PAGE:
The presence of the refugee crisis brings about a global awareness of refugees and asylum seekers, with humanitarian aid to match. Naturally, this cause is a no-brainer. The freedom to mobility is a fundamental human right, and so is the right to leave a life threatening area in search for a better life. However, in practice it is not so simple, because rights aren’t always followed by ability. Different situations are influenced by different degrees of freedom associated with them, which is especially true in the case of forced migration. The fewer degrees of freedom, the more vulnerable an individual or group, and the more vulnerable they seem, the less chances they have for a better life.
Degrees of freedom are linked to the options available. If the only options are to leave and live, or to stay and suffer, common sense indicates migration is “forced”. But in the same way that an individual or a group can be “forced” to migrate, so too can they be “forced” to stay. There is an economic cost to mobility, especially when escaping danger where the aim is to flee as far away as possible. As such, those without sufficient funds are “forced” not to move, which indicates that they have little freedom of mobility, which makes them even more vulnerable than those who managed to escape.
“Refugee” is a status given to a person who is unable or unwilling to return to their home country because of a threat to their lives, therefore they are under the protection of a government or country that is not their own. An asylum seeker is a person seeking to obtain refugee status. Yet it is not enough to consider the status by itself because the connotations of the words “refugee” and “asylum seeker” play a substantial role in the way policies are created and implemented. Put simply, the imagery of the helpless displaced migrants fleeing from danger associates the migrant with heightened vulnerability. That is not to say that they are not vulnerable, but assigning refugees vulnerability as their only trait means that the only attention they get is humanitarian aid. And because of this, governments tend not to get too involved with refugees. Indeed, since refugees are not part of the government’s political constituency, they tend not to incorporate refugees in development strategies. Some migrants are not necessarily part of government’s responsibility, asylum seekers or forced migrants without a status. Yet as humans, they have the right to development, which is difficult to access without a secured place to live, or without representation.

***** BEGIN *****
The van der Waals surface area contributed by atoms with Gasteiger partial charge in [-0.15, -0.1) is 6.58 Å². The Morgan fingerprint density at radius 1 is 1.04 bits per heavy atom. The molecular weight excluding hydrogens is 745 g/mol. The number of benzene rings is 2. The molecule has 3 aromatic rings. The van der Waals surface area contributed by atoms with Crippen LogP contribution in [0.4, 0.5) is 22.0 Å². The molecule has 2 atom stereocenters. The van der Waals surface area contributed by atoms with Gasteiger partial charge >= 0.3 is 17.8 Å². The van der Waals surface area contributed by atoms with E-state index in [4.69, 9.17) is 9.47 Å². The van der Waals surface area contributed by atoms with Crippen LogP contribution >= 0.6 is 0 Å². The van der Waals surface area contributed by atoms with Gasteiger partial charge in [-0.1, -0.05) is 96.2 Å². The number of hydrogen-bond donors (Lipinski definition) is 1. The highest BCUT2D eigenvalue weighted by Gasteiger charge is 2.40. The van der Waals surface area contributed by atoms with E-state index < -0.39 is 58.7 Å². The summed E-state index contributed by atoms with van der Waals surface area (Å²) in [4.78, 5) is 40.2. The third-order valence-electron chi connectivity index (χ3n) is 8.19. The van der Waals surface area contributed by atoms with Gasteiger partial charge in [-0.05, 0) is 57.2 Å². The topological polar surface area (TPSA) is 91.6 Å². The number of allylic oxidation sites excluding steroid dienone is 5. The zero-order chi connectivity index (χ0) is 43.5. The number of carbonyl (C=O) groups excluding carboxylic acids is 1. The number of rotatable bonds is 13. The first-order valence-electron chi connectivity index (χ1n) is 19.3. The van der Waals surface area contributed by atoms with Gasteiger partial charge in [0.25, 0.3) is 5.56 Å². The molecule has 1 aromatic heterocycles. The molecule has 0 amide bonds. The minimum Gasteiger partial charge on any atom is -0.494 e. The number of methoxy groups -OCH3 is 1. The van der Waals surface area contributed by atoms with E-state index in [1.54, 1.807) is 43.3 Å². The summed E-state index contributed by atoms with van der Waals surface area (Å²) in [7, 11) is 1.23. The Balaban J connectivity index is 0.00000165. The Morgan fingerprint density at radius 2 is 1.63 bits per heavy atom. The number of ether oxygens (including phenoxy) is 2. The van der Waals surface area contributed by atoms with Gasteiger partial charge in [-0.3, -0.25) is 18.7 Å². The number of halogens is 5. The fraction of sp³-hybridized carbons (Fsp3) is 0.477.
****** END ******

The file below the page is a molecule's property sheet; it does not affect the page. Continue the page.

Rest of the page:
During the refugee crisis, it is the refugees that stand out, casting a shadow over those who were left behind. “Refugee” as a status, i.e. a place in the social structure of the destination country, suggests that they should be entitled to some sort of representation. Asylum seekers simply do not have that status. The simple recognition of refugees and asylum seekers in their host countries not only gives them a voice, but also enables them to contribute to society, and local economies, without relying so much on humanitarian aid.